The Golden Gate Fortune Cookie Factory in San Francisco isn’t much bigger than a narrow garage, but it produces thousands of fortune cookies each day. Large machines drip batter onto hot circular plates, hardening them in an instant. Two Chinese American women quickly grab the warm wafers, fold them over an iron, and insert a small piece of paper inside before fully closing the cookie. They move quickly under the gaze of tourists, who pay 50 cents to snap a photo.
There’s a decent chance the last fortune cookie you ate came from this factory: San Francisco and Los Angeles churn out most of the country’s supply. Aside from being big producers of the treat since the mid-20th century, these two cities also have a running feud about which city can claim to be the cookie’s original hometown. Jennifer Lee writes about this history in her book, The Fortune Cookie Chronicles; you can hear her on a recent episode of our podcast Bite.
Thirty years ago, this battle came to a head when representatives for each city met in San Francisco’s Court of Historical Review to settle the dispute once and for all. (To be clear, this court was a mock court, the same that deliberated on whether martinis originated in San Francisco or the nearby city of Martinez, and whether Bay Area bagels are as good as New York’s.) After arguments for both sides were heard, the judge was presented with a fortune cookie. It read: “Judge who rules in favor of L.A. not a very smart cookie.”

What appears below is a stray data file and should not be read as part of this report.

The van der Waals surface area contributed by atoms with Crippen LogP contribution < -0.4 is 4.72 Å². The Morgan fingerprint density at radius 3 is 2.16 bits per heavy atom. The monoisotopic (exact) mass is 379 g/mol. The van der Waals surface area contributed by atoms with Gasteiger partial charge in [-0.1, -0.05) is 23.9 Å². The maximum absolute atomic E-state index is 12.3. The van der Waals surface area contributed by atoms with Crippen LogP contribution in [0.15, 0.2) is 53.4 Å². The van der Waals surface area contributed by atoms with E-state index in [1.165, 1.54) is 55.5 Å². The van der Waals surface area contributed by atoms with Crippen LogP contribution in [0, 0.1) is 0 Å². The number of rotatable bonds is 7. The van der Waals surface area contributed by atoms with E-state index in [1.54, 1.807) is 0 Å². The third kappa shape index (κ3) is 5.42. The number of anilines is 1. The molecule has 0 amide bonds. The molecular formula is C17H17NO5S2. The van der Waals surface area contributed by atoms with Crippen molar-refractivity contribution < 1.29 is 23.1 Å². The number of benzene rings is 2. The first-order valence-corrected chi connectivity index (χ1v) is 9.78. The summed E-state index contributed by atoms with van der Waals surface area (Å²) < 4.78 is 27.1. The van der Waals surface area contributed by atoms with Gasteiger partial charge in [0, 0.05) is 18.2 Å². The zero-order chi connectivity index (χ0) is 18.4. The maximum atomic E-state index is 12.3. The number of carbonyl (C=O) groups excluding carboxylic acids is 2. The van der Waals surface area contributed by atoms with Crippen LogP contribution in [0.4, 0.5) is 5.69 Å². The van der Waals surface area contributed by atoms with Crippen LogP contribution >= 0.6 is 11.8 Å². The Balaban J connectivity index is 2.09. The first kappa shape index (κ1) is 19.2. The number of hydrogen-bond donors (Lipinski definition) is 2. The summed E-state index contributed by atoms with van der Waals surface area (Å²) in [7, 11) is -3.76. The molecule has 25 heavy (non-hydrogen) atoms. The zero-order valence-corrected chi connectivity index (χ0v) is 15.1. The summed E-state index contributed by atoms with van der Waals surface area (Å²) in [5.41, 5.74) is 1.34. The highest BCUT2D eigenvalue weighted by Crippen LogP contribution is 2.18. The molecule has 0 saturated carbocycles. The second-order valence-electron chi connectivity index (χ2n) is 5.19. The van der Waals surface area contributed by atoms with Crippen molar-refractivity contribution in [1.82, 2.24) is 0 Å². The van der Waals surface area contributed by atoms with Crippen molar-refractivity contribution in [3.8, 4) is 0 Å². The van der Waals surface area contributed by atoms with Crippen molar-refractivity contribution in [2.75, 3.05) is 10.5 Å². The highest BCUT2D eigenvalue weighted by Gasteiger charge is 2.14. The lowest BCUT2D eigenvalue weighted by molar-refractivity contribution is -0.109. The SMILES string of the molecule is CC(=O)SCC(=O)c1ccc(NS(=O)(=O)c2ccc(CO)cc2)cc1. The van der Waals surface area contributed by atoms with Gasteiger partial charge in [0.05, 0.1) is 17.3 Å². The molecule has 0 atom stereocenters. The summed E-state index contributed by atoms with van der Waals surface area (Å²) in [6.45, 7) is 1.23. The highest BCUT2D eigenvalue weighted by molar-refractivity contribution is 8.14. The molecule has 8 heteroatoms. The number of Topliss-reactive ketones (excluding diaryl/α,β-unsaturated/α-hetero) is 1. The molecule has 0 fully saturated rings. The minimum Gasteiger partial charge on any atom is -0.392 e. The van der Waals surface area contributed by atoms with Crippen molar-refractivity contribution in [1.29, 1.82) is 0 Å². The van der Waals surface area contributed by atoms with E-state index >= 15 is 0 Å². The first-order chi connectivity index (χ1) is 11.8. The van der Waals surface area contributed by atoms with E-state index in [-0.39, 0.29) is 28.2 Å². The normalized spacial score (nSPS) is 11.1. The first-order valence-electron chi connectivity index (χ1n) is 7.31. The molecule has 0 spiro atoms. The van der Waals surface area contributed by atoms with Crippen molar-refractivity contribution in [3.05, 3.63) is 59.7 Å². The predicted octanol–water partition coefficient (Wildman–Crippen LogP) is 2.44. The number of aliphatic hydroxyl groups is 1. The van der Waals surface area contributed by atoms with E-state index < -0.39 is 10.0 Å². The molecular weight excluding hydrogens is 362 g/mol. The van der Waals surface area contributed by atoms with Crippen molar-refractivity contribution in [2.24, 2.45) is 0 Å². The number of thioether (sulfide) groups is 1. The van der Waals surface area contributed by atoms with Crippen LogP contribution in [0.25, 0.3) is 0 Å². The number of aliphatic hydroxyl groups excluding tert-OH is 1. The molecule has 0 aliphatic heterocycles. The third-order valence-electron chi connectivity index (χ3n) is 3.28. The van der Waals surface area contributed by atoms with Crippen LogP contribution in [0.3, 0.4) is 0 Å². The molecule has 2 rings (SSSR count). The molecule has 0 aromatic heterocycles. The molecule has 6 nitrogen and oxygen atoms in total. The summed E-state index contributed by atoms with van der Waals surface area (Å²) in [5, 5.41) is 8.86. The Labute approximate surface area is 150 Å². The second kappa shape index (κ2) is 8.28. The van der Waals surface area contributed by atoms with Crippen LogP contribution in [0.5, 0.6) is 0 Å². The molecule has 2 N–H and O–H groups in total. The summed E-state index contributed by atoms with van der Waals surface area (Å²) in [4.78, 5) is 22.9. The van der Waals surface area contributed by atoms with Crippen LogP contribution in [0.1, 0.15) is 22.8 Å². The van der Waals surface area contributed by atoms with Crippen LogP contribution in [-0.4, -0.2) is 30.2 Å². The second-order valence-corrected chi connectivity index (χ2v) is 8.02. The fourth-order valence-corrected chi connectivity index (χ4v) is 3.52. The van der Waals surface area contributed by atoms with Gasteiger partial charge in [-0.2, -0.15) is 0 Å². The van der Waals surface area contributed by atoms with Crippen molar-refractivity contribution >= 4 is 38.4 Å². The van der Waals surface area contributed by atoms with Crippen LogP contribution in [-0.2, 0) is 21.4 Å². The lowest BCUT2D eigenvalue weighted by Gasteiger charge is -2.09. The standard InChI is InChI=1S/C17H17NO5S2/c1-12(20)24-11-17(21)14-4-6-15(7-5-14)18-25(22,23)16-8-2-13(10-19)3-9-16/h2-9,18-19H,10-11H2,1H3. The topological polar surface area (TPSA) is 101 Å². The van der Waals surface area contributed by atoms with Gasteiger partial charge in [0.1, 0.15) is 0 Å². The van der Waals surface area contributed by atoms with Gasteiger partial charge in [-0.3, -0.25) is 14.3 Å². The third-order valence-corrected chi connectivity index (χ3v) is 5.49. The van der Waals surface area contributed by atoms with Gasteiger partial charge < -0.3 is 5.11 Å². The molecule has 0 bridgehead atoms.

After the laughter died down, a small Japanese woman named Sally Osaki approached the stand. She was carrying two long irons with clamps on the end—the original tools for making fortune cookies, she said.
And then Osaki said something that shocked everyone: “They’re not Chinese, they’re Japanese.” Later, Osaki recalled that the statement “just came out. I knew it in my soul.”
The irons she carried belonged to the owner of the Japanese Tea Garden in San Francisco’s Golden Gate Park. Osaki, who grew up in Japan, recognized that the fortune cookie concept originated with Japanese bakers, who would stick messages into tea cakes. Fortune cookies, she said, only became a Chinese tradition later—during her family’s, and her people’s, darkest times.
At the start of World War II, 120,000 Japanese and Japanese Americans were forced into internment camps on the West Coast. They had to leave everything behind: their homes, their businesses, their belongings—and, for those who were bakers, their iron tools for making tea cakes. It’s rumored that Japanese families passed these on to Chinese immigrants in their neighborhoods. And, well, the rest is history.
To hear more about Osaki’s story and the origin of fortune cookie, download our episode here. Also on that episode, don’t miss Tom Philpott’s interview with author Valerie Imbruce on how Chinatown markets have been sources of fresh produce since before the days of big supermarkets, and why they’ll continue to flourish.